Tristan Donovan, author of the book Fizz: How Soda Shook Up the World, writes “It was Fanta or nothing”. Pendergrast writes that there’s little doubt that Keith did business with Nazis, but he was more company guy than ideologue. “You could not do business inside of Nazi Germany unless you collaborated with them,” wrote Pendergrast. “There’s no question he was a Nazi collaborator. [But] he was not a member of the Nazi party. His allegiance was to Coca-Cola, not to Hitler.”
When American troops liberated Germany in the summer of 1945, legend has it they found Keith in a half-bombed out factory, still bottling the stuff.
Fun fact: Hitler and his henchmen didn’t call themselves “Nazis”, in fact the term was frowned upon. They were the “NSDAP”, the Nazionale Socialistiche Deutsche Arbaits Partai, (National Socialist German Workers Party), the original abbreviation forwhich, was “Nasos”. The word “Nazi” derives from a Bavarian term meaning “simple minded” and was first used as a term of derision by journalist Konrad Heiden. The term was adopted by Anti-NSDAP’ers and Allied troops after war broke out, and the name stuck.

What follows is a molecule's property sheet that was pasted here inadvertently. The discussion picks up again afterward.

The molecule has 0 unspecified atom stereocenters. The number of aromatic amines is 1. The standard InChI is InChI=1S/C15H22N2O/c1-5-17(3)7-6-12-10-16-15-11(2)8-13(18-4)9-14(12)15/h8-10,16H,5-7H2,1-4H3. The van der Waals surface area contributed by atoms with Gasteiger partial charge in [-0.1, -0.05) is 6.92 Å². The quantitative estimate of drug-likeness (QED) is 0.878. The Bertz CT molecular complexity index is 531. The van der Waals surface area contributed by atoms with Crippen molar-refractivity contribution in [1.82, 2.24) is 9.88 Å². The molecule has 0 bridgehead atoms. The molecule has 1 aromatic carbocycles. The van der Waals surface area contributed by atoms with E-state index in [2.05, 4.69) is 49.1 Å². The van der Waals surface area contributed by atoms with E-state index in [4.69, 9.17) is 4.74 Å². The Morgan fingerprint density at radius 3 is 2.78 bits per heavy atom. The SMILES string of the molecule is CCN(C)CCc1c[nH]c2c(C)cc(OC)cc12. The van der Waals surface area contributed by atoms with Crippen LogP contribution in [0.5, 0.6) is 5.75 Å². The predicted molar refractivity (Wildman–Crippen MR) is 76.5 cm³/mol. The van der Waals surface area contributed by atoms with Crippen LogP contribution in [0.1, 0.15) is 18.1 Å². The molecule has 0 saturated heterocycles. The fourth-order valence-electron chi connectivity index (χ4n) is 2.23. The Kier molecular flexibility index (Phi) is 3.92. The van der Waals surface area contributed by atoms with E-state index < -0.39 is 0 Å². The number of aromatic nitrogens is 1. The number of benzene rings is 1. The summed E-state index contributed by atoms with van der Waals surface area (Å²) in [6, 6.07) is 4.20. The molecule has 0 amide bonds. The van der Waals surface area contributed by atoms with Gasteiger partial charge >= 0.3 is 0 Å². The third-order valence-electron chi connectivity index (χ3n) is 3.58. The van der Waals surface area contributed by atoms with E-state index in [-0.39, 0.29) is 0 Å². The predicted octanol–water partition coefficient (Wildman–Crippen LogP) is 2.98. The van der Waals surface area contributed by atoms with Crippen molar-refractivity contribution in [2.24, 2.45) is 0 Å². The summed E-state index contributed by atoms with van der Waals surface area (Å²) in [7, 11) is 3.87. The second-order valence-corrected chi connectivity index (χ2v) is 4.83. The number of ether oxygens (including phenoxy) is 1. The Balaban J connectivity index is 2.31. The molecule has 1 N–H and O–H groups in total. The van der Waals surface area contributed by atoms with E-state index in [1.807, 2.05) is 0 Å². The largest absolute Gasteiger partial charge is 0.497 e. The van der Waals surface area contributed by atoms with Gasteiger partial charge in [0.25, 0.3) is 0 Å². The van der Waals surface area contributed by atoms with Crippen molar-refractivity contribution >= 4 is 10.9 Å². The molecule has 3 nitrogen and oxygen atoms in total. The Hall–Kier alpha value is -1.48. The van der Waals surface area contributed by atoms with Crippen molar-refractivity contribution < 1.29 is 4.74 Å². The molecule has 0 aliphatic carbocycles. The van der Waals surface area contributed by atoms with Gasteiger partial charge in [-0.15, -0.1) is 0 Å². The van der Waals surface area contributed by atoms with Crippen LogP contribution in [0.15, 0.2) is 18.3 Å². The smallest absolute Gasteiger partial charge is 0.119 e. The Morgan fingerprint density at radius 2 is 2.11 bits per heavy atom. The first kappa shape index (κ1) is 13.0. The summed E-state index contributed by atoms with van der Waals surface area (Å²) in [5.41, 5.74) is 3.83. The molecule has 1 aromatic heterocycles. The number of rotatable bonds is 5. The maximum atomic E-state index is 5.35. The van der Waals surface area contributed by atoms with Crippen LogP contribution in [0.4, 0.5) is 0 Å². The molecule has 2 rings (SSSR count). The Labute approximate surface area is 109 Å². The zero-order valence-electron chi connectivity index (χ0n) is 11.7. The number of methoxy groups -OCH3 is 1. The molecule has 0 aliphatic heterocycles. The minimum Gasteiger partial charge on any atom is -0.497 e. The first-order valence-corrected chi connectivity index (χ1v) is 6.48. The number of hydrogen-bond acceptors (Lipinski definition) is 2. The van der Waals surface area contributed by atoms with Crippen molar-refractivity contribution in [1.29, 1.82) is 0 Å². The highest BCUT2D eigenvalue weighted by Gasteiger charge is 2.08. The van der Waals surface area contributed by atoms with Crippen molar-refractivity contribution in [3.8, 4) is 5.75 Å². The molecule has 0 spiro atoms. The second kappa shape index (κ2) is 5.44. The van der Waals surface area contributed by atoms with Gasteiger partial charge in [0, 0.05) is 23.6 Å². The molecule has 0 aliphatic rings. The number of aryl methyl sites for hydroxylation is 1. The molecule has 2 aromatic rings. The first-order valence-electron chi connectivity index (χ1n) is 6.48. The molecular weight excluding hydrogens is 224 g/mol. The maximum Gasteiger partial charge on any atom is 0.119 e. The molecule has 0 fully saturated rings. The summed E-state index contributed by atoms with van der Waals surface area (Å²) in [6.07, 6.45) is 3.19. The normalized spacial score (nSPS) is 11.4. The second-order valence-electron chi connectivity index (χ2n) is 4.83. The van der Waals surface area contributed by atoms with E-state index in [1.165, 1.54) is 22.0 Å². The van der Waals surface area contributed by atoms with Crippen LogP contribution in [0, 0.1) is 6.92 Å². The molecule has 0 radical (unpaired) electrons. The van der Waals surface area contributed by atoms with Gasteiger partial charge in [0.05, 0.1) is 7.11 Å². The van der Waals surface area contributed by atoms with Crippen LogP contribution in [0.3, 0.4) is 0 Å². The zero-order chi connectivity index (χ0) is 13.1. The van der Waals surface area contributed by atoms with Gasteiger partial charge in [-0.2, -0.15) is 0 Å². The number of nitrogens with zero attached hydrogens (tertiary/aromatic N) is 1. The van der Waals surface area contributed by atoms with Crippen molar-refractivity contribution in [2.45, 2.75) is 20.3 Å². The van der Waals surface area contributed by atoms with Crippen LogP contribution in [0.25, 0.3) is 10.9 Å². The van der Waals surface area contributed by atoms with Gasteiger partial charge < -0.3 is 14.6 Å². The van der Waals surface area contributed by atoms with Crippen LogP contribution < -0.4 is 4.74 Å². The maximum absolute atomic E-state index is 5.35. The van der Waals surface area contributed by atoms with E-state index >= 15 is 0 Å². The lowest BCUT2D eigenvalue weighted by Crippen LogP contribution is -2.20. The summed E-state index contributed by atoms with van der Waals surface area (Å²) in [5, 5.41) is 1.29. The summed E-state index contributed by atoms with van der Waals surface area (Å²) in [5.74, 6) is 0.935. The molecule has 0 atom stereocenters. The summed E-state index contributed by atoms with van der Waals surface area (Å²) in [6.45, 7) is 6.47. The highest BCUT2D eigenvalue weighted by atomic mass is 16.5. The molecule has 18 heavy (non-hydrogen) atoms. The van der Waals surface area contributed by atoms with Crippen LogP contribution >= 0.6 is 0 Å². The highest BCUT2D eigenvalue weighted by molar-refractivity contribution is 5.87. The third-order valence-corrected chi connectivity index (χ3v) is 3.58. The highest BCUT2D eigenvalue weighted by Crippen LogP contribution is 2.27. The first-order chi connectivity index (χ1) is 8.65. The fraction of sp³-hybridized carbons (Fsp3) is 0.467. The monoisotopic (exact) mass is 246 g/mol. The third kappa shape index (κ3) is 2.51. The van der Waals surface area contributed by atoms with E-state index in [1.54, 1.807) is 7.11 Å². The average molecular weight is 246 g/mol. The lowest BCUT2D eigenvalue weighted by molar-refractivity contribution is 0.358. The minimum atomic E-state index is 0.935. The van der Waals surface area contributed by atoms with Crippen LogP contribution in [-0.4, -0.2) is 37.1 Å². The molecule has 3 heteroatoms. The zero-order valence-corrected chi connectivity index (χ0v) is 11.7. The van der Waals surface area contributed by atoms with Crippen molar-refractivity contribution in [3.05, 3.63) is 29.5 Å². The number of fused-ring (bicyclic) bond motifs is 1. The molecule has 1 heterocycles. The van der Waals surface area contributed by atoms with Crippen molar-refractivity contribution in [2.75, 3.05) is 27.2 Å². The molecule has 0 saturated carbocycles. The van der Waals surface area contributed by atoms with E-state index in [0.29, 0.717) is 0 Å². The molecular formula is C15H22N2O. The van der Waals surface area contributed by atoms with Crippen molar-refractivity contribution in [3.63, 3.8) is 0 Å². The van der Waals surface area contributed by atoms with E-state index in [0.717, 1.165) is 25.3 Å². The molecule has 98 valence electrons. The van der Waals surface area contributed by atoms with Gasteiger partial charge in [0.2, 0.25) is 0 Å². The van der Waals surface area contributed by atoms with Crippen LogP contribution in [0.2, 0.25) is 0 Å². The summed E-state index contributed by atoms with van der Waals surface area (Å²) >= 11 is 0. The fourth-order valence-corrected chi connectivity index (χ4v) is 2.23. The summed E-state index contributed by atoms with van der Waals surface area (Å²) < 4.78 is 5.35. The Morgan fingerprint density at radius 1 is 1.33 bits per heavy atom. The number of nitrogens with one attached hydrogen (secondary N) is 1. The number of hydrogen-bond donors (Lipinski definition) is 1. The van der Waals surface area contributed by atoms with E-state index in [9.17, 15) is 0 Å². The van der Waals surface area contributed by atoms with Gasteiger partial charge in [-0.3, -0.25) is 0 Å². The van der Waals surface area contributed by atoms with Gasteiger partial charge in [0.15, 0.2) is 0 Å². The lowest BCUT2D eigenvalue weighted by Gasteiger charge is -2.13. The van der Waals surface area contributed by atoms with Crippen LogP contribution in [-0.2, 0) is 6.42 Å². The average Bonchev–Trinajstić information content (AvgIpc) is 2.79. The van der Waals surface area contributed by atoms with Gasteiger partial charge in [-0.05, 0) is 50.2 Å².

Despite being on the losing side, Keith was hailed as a hero back in Atlanta. The man who kept the company alive, in Germany. Vice President of Sales Harrison Jones called Keith a “great man”. He was given control of Coca-Cola, in all of Europe.
In April 1955, Coca-Cola reintroduced Fanta as an orange drink. Starting in Italy, the product made its way to the United States, in 1958. The name stuck, and why not. The company already owned the copyright.
In 2012, Fanta saw the strongest sales growth of the top 10 brands, the third Coke branded product to surpass 2 billion in case sales. Today, more than 100 flavors of Fanta are sold around the world. Customers from Latin America to Africa, Europe, Brazil and China can all say, “Es ist die Reale Sache”. It’s the Real Thing.